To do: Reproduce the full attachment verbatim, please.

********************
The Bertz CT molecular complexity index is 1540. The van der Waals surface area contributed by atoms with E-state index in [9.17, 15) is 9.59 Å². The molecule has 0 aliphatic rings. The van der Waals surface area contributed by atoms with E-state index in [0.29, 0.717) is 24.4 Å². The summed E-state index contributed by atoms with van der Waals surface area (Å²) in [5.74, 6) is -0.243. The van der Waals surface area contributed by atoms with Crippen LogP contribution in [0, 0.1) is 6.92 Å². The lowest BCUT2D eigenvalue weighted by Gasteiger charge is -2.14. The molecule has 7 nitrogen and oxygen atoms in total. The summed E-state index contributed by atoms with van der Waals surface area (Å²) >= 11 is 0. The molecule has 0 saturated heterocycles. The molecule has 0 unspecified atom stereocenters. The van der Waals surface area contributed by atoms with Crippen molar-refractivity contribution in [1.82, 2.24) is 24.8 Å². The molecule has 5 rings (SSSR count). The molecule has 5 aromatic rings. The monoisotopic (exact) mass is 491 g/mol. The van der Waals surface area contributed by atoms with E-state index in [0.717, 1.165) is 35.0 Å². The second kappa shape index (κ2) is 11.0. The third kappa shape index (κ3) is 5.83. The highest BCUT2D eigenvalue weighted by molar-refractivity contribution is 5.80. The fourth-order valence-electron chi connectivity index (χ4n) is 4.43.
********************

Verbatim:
The Bertz CT molecular complexity index is 1540. The van der Waals surface area contributed by atoms with E-state index in [9.17, 15) is 9.59 Å². The molecule has 0 aliphatic rings. The van der Waals surface area contributed by atoms with E-state index in [0.29, 0.717) is 24.4 Å². The summed E-state index contributed by atoms with van der Waals surface area (Å²) in [5.74, 6) is -0.243. The van der Waals surface area contributed by atoms with Crippen LogP contribution in [0, 0.1) is 6.92 Å². The lowest BCUT2D eigenvalue weighted by Gasteiger charge is -2.14. The molecule has 7 nitrogen and oxygen atoms in total. The summed E-state index contributed by atoms with van der Waals surface area (Å²) >= 11 is 0. The molecule has 0 saturated heterocycles. The molecule has 0 unspecified atom stereocenters. The van der Waals surface area contributed by atoms with Crippen molar-refractivity contribution in [1.82, 2.24) is 24.8 Å². The molecule has 5 rings (SSSR count). The molecule has 5 aromatic rings. The monoisotopic (exact) mass is 491 g/mol. The van der Waals surface area contributed by atoms with E-state index in [0.717, 1.165) is 35.0 Å². The second kappa shape index (κ2) is 11.0. The third kappa shape index (κ3) is 5.83. The highest BCUT2D eigenvalue weighted by molar-refractivity contribution is 5.80. The fourth-order valence-electron chi connectivity index (χ4n) is 4.43.